Groundation is the name of my new small band. It’s a kind of ‘group discussion’ between some of my musical friends and me. Each of us has a  contribution to make to this discussion, to this creative conversation, and can choose to ‘say’ as much or as little as we feel.

It’s progressive jazz with some Afrobeat accents interspersed with thoughtful ballads.

Joining me in Groundation are the  award-winning hornsman, Nathaniel Facey (alto sax), and rising stars Shirley Tetteh (guitar) and Moses Boyd (drums), all of whom have developed through our Tomorrow’s Warriors programme.


London Jazz News by Rosie Walters, Marlborough Jazz Festival July 20 2013

Despite stiff competition from the treasure chest of performers, the absolute highlight of the whole day, had to be Gary Crosby’s Groundation…Crosby and his breathtakingly talented young band played a near two hour set, that everyone wished that could have gone on for longer. New material, much of which was written by Crosby and his band, was mixed with a few new arrangements of old classics. All veterans of Crosby’s…Tomorrow’s Warriors, this group of musicians had only played together 3 or 4 times before, but were so in sync that I found that hard to believe. Alto saxophonist Nathaniel Facey stole the limelight with beautifully complex drawn out solos, played with minimal movement and pretty much redefining what cool looks like. He was approached afterwards by one particularly enamoured fan who told him that he was ‘absolutely beyond magnificent’ which describes his skill pretty much spot on. ‘Liver Quiver’ written by drummer Moses Boyd was a particular highlight, as was ‘Anansi’s dance’ a piece written by Crosby and based on Jamaican folklore. Crosby announced at the end that he was going to finish “a long set with a long piece’” which turned out to be a brilliantly complicated new arrangement of Sonny Rollins’ Oleo that really shouldn’t have worked, but somehow did, and had everyone quietly tapping their feet.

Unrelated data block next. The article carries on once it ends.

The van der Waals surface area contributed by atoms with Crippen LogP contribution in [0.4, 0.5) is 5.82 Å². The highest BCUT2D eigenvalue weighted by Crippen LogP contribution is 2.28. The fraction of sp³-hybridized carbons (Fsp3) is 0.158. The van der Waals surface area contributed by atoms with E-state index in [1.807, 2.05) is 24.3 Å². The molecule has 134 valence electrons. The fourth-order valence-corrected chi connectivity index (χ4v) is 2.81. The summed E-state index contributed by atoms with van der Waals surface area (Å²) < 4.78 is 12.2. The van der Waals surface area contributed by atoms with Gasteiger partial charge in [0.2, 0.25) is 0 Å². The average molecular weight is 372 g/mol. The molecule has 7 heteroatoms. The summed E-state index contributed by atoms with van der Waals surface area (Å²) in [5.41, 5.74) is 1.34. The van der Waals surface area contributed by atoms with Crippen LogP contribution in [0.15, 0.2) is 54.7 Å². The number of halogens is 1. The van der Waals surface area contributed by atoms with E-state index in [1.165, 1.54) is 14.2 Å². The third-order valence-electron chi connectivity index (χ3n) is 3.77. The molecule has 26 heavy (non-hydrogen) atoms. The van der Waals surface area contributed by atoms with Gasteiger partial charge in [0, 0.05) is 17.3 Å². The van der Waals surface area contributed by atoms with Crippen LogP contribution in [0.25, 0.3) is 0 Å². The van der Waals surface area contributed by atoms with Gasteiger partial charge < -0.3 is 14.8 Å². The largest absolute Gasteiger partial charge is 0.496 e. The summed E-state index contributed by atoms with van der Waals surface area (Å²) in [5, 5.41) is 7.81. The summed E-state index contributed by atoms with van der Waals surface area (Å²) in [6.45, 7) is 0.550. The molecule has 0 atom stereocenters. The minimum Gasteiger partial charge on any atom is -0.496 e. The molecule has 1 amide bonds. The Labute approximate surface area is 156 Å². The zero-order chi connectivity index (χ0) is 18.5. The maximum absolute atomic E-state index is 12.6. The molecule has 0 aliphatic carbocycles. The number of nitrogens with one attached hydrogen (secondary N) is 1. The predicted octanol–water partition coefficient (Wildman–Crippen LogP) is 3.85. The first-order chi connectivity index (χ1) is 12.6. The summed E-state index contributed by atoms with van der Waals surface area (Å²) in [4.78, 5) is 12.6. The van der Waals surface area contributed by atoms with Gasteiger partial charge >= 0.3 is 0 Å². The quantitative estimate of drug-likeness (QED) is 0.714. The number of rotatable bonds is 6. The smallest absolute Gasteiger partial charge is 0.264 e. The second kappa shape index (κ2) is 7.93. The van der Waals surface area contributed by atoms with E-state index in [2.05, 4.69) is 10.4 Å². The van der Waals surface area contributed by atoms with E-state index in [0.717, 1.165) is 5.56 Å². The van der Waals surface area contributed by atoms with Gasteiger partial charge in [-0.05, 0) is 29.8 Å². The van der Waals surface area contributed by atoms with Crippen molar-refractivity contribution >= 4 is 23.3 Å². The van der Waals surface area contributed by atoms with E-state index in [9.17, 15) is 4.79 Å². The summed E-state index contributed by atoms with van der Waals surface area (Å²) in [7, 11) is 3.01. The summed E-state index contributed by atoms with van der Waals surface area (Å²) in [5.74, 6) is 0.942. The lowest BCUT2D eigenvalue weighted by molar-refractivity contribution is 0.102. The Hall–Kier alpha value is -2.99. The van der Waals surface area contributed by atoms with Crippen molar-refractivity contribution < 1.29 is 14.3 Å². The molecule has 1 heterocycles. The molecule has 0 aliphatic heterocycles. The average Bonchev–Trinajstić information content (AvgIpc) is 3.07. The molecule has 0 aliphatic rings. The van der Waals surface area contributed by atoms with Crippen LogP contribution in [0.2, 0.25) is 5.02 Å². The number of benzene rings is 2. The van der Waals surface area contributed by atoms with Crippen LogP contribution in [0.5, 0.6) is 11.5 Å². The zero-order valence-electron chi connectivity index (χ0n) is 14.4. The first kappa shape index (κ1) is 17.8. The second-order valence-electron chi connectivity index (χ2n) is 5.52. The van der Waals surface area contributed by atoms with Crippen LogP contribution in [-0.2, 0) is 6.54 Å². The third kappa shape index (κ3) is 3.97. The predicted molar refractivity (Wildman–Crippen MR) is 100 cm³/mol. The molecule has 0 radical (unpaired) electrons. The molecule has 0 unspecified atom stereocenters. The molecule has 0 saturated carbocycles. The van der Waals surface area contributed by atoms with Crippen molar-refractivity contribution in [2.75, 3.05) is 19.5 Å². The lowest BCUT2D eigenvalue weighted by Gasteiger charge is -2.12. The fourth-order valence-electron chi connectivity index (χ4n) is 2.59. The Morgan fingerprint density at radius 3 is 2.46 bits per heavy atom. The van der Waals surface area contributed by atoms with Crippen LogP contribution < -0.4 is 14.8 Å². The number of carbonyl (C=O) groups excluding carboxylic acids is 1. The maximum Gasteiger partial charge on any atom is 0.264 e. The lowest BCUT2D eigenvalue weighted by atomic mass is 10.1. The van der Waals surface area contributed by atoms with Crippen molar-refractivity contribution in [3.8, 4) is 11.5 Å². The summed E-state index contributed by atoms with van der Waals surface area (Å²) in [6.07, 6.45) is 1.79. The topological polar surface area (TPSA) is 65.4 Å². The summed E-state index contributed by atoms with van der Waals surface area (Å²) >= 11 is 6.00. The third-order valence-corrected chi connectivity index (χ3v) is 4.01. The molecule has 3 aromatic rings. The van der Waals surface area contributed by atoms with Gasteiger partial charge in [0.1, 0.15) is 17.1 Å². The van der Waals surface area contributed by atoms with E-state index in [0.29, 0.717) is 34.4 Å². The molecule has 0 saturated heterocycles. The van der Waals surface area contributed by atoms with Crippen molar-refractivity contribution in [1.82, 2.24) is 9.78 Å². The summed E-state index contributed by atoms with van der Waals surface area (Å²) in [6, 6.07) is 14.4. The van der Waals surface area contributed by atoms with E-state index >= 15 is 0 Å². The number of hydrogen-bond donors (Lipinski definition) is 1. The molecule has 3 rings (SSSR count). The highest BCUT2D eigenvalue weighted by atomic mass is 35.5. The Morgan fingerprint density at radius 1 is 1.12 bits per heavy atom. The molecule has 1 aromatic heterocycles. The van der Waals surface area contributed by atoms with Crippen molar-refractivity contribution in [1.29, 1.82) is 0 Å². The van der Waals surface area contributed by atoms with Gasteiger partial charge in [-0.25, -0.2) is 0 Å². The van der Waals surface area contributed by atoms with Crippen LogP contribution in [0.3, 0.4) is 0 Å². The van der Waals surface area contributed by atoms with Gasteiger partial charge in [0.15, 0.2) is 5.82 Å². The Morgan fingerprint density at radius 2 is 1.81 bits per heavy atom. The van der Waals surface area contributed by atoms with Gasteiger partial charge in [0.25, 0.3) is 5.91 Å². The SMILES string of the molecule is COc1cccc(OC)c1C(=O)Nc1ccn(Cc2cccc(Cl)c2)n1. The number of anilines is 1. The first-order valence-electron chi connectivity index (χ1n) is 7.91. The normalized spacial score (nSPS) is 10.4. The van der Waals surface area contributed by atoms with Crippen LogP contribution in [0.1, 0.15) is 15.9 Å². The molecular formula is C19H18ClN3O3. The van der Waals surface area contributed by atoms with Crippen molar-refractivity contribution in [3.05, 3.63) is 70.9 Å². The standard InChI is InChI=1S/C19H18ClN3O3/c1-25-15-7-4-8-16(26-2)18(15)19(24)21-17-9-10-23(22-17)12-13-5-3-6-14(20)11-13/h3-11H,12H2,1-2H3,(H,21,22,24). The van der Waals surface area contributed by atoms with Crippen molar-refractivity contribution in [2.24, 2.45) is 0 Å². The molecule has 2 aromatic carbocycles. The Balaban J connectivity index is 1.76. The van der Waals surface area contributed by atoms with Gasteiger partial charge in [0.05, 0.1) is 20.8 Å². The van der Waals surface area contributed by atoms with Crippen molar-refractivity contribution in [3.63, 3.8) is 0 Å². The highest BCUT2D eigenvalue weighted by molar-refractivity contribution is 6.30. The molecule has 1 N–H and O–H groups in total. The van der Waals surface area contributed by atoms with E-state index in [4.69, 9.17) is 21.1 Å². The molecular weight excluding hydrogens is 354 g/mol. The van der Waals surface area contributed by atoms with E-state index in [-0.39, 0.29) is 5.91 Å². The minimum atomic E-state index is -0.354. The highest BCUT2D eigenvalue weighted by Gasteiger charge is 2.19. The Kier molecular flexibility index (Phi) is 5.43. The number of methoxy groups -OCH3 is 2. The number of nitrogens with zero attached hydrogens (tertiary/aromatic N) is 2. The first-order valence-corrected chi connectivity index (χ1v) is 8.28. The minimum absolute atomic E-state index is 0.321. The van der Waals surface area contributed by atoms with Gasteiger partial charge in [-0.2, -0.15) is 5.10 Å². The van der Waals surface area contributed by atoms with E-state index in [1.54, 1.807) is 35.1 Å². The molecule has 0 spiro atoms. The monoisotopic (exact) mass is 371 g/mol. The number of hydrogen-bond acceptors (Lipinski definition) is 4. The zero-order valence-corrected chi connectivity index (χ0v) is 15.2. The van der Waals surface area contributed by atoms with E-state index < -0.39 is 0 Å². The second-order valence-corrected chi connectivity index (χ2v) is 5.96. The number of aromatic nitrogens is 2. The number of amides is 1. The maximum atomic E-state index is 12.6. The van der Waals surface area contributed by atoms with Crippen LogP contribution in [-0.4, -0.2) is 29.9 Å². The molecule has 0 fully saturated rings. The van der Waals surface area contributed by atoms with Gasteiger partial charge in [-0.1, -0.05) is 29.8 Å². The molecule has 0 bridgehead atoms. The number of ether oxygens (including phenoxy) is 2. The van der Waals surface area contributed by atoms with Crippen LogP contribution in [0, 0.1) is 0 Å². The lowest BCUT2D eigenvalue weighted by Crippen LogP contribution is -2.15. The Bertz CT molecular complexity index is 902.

Ancient to Future Feb 2 2013 Jazz In The Round, Cockpit Theatre, London

It was left to Jazz Jamaica/Tomorrow’s Warriors/ Dune Records don, Gary Crosby to close the night. The bassist has a solid record of working with and mentoring new generation of young players and this night was no exception. This latest venture is called Groundation – a term used by the Rastafari to describe a get together…a reasoning. Empirical alto-ist Nathaniel Facey kicked off the set with an extended ‘Tribute To OC’. (Ornette Coleman not Orange County!) that also introduced us to an undaunted, head nodding new talent, guitarist Shirley Tetteh. A Crosby composition which was dedicated to his other half and tentatively called ‘Dearest’ was graceful and touching and the bassist was clearly chuffed with the live outcome. However, it was the spacious, loose limbed, rhythm showers from drummer Moses Boyd that had this listener transfixed. As painter Gina Southgate said to him after the show, “So nice to see someone smiling while they are playing!

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